Author Topic: New to Buddhism  (Read 461 times)

Offline Xavier7155

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New to Buddhism
« on: July 23, 2016, 02:23:40 pm »
Hello,
I am a 26 year old teacher who lives in the United States. I grew up in a southern baptist style home. Every Sunday in church the pastor would run up and down the aisles shouting, screaming and turning red. He spoke of eternal damnation if we did not follow the Bible. Growing up and even in college I often felt "dirty" or "bad" because I was doing things and believing in things that contradicted what I had been told my entire life. Shortly after getting married I decided that I was tired of living a life where I feared death and damnation due to my "sins" on Earth. I felt like the church I grew up in and the religion I knew promoted hate and small mindedness. While the majority of the people were nice people, the beliefs and some of the stuff that was said did not sit right with me.

About a year ago I began looking into different religions and philosophical belief systems. Through my research I came to the conclusion that Buddhism was something that I was interested and shared many of their same viewpoints. After reading some basic literature on The Eightfold Path, I felt like Buddhism was speaking to me. Recently, I began reading, Buddhism Plain and Simple by Steve Hagen.

I am really interested in learning more about Buddhism. Do any other posters have suggestions on where to look or what books I should read next? Also, I am very interested in joining a Buddhism community or attending meditation center in order to gain a better understanding. Would you suggest waiting before partaking in such endeavors until I understand Buddhism in a deeper manner? Sorry for the long winded intro.

Offline Dianet

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Re: New to Buddhism
« Reply #1 on: July 24, 2016, 04:40:09 am »
Hello and welcome,

If you  have a Buddhist community near you, I would say you have nothing to lose by visiting in person soon. Many of the freesangha folks simply do not have any nearby opportunities to do so. In my case the nearest live dharma talks are over an hour's drive away.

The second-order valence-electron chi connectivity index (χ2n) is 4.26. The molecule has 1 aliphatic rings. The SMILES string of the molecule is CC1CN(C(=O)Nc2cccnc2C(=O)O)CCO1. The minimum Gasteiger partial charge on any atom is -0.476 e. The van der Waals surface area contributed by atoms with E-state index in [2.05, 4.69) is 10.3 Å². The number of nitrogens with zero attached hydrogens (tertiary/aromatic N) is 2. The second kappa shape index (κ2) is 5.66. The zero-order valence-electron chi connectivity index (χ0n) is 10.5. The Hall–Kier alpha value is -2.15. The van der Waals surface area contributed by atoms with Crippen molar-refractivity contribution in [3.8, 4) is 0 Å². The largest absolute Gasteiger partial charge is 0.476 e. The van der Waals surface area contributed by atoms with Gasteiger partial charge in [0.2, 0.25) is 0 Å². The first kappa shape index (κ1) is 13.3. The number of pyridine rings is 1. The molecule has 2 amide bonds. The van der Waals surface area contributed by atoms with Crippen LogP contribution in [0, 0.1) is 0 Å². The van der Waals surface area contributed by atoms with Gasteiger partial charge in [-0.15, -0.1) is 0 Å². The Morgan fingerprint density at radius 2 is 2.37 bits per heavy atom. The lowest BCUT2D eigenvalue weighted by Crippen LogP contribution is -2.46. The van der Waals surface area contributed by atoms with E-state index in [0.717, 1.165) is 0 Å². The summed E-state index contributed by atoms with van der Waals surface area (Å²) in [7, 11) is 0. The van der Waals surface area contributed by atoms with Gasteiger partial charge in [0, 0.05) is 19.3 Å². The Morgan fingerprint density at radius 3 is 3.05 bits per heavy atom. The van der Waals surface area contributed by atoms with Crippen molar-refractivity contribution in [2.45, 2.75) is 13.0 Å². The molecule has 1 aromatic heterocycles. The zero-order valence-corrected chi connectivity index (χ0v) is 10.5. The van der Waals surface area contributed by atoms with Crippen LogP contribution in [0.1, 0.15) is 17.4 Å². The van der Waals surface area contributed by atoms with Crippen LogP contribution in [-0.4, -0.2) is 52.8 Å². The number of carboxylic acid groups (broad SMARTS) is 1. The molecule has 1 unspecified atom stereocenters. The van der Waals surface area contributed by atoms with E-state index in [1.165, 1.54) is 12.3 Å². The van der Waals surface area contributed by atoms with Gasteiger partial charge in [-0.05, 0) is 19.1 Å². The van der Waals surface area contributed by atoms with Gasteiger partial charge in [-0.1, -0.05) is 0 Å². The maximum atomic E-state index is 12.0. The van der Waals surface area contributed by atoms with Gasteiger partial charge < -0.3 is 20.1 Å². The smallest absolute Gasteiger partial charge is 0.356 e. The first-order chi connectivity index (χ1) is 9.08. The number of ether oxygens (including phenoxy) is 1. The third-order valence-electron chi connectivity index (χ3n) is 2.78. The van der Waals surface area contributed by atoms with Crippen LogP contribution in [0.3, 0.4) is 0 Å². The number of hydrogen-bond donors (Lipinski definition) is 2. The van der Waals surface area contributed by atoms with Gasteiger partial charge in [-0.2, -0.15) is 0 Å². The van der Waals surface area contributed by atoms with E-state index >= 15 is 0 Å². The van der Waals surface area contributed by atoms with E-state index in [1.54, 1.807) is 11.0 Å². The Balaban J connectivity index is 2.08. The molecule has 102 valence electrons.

That said, there are a wide variety of Buddhist communities as different belief systems have evolved. If you are lucky enough to have some practitioners close to you, hopefully they will be practicing in a way that reflects your personal beliefs. For example, I feel most closely aligned with Theravada, somewhat less with Mahayana or Zen, and somewhat uncomfortable with Pure Land groups.

Good luck to you,

Diane

Offline ECS

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Re: New to Buddhism
« Reply #2 on: July 24, 2016, 06:01:50 am »
In my current mind , Buddhism is something no one including Mr Siddharta himself will ever know simply Buddhism is not knowledge.......in my current mind , Buddhism is the natural process of all existence regardless living or non-living travelling naturally back into original state before existence , the sate of nothingness .

In my current mind , for human Buddhism is the natural process one will realize his existence and the cause of his existence that is emotion .......so as one awaken to this realization , he will no longer holds the mind and as he travel into this path , all desire/love/greed/fear/greed/ego etc will gradually and naturally forgotten/reduced into a condition of no emotion ( emptiness ) and further into the original state of nothingness - The Buddha .

I try to describe " Buddhism" from my own realization with the following 2 example :-